2007 was a silent year for MySQL. There no major developments in the technology or with the marketing strategy. The company and the user base grew with the natural pace and it made a revenue of 75 Million in 2007.
2008 brought a changeover to MySQL. Sun Microsystems acquired MySQL AB for approximately $1 billion. But shortly after the acquisition Michael Widenius (Monty) and David Axmark, two of MySQL AB’s co-founders, begin to criticize Sun publicly and leave Sun shortly after.
But under Sun Microsystems, MySQL saw major technological and economic developments.
The developer community took on MySQL openly and developed many new features such as
• Partitioned tables with pruning of partitions in optimizer
• Shared-nothing clustering through MySQL Cluster
• Hot backup (via mysqlhotcopy)
• Multiple storage engines, allowing one to choose the one that is most effective for each table in the application
o Native storage engines (MyISAM, Falcon, Merge, Memory (heap), Federated, Archive, CSV, Blackhole, Cluster, EXAMPLE, Aria, and InnoDB, which was made the default as of 5.5)
o Partner-developed storage engines (solidDB, NitroEDB, ScaleDB, TokuDB, Infobright (formerly Brighthouse), Kickfire, XtraDB, IBM DB2). InnoDB used to be a partner-developed storage engine, but with recent acquisitions, Oracle now owns both MySQL core and InnoDB.
o Community-developed storage engines (memcache engine, httpd, PBXT, Revision Engine)
o Custom storage engines and
• Commit grouping, gathering multiple transactions from multiple connections together to increase the number of commits per second were incorporated into MySQL.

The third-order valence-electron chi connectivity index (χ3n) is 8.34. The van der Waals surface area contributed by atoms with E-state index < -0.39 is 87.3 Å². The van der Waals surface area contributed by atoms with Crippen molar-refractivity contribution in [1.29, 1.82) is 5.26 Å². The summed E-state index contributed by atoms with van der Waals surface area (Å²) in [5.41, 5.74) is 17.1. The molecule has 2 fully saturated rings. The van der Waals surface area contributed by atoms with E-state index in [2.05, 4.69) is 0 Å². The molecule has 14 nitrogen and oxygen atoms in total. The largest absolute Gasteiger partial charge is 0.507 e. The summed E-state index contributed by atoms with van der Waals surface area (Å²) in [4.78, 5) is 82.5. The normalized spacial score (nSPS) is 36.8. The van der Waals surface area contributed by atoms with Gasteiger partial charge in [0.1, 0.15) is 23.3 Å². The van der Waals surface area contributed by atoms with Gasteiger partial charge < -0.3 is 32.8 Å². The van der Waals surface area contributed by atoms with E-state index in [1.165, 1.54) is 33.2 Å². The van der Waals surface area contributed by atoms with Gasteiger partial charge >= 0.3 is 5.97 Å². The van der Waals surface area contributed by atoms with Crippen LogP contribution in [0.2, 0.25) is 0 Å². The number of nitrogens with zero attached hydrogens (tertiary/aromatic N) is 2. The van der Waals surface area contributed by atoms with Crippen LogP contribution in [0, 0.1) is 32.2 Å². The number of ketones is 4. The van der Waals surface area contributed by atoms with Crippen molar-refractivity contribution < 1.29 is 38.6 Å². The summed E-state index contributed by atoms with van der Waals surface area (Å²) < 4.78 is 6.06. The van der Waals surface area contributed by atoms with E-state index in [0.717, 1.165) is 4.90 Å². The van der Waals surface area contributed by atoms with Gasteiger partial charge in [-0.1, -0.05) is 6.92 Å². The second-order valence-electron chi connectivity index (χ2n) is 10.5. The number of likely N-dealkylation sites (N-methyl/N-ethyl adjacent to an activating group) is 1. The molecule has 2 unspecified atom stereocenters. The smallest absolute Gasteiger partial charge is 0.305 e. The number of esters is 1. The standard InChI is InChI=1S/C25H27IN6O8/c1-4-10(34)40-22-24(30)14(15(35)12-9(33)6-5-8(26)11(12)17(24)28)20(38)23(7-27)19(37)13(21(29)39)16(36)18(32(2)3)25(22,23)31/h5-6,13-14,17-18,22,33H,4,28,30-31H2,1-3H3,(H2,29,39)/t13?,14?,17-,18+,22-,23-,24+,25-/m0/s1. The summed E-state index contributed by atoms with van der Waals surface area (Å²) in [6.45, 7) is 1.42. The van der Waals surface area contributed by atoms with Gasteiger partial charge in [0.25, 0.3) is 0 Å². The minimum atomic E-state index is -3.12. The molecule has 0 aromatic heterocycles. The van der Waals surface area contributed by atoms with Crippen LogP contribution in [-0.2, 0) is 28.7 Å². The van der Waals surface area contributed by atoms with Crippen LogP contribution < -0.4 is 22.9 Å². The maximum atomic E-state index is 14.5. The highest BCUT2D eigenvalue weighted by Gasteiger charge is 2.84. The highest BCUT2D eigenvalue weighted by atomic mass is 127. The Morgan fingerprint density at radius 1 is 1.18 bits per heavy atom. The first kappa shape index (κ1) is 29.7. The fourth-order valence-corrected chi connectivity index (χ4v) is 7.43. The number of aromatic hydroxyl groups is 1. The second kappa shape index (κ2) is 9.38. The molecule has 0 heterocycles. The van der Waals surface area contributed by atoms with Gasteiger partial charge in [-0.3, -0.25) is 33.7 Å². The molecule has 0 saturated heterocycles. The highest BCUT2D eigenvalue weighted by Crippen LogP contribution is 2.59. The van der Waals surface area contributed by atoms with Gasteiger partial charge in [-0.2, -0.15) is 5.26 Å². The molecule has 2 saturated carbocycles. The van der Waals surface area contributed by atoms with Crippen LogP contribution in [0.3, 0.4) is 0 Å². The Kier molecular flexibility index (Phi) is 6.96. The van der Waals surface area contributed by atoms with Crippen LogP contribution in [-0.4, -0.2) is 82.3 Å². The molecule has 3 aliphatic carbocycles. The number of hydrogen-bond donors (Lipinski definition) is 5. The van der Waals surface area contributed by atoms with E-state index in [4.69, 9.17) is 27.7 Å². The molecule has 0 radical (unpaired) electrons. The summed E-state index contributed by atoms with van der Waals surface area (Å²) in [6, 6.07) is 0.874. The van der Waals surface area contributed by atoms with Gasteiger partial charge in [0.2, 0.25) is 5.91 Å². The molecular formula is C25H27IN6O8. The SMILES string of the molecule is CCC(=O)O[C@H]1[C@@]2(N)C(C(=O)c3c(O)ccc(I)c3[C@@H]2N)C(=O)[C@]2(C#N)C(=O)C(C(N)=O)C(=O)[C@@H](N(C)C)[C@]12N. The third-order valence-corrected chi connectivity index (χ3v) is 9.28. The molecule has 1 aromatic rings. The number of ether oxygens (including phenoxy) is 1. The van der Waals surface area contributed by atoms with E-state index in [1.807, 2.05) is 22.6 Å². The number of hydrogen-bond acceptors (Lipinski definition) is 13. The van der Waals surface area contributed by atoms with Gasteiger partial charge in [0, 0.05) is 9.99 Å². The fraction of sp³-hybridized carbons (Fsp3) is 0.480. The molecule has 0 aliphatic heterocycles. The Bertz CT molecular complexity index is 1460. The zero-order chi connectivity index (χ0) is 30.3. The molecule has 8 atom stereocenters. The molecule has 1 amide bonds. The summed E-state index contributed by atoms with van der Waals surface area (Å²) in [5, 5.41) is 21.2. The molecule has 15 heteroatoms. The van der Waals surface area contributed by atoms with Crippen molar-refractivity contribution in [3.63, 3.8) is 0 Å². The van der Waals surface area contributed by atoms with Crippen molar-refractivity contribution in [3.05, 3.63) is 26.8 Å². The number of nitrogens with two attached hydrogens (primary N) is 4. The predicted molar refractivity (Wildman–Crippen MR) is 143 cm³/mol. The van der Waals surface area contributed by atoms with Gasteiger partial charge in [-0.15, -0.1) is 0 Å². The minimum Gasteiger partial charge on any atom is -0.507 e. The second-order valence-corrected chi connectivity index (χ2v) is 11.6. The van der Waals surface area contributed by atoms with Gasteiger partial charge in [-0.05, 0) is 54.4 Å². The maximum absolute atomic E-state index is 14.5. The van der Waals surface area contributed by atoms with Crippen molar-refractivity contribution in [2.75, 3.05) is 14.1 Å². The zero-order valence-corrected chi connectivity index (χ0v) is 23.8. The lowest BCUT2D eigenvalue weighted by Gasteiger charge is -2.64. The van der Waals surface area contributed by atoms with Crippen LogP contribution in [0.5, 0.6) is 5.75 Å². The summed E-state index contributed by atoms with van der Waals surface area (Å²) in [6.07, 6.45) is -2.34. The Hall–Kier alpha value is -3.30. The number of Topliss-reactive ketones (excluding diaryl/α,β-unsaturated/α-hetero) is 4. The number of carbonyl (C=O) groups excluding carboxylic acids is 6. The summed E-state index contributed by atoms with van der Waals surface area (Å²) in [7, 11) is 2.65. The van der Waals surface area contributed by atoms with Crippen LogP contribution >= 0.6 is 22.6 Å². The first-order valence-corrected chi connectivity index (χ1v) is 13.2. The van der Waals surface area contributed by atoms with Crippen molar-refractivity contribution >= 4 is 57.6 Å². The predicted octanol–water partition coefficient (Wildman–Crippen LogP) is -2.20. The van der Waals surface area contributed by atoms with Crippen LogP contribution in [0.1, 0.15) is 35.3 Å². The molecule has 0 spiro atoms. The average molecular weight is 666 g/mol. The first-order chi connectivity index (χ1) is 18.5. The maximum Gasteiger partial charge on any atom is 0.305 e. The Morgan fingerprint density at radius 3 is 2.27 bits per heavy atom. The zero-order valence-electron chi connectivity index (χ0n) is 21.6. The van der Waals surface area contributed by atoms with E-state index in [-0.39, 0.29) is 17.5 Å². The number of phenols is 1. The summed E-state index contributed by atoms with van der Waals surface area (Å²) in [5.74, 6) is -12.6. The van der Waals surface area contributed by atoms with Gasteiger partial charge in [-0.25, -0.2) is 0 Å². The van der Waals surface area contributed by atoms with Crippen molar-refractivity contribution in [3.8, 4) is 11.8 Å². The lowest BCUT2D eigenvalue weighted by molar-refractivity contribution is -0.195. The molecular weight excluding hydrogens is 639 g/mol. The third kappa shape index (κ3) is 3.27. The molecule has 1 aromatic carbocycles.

By the end of 2008, MySQL was a major competitor in the arena challenging various commercial databases including Oracle.
In April 2009, Oracle Corporation entered into an agreement to purchase Sun Microsystems, the owners of MySQL copyright and trademark. Sun’s board of directors unanimously approved the deal; it was also approved by Sun’s shareholders, and by the U.S. government on 20 August 2009.
There were a majority of the community members who opposed the deal. A movement against Oracle’s acquisition of MySQL, to “Save MySQL” from Oracle was started by one of the MySQL founders, Monty Widenius. The petition of 50,000+ developers and users called upon the European Commission to block approval of the acquisition. At the same time, several Free Software opinion leaders (including Eben Moglen, Pamela Jones of Groklaw, Jan Wildeboer and Carlo Piana, who also acted as co-counsel in the merger regulation procedure) advocated for the unconditional approval of the merger. As part of the negotiations with the European Commission, Oracle committed that MySQL server will continue until at least 2015 to use the dual-licensing strategy long used by MySQL AB, with commercial and GPL versions available.
With that agreement, today MySQL is available in both commercial and GPL versions. The MySQL 5.6 Community Server is the latest of the releases in the GPL license. MySQL Enterprise Edition Server and MySQL Cluster CGE are owned by Oracle and are released as proprietary software. The price range starts from $5000 for MySQL Enterprise Edition Server and $10000 for MySQL Cluster CGE with Server bundle.
Though the Enterprise edition has benefits such as prompt support and rich features, most developers around the world opt for the community edition for normal web applications. The community edition itself is stable and reliable, though it misses a few out of the box features offered by Oracle.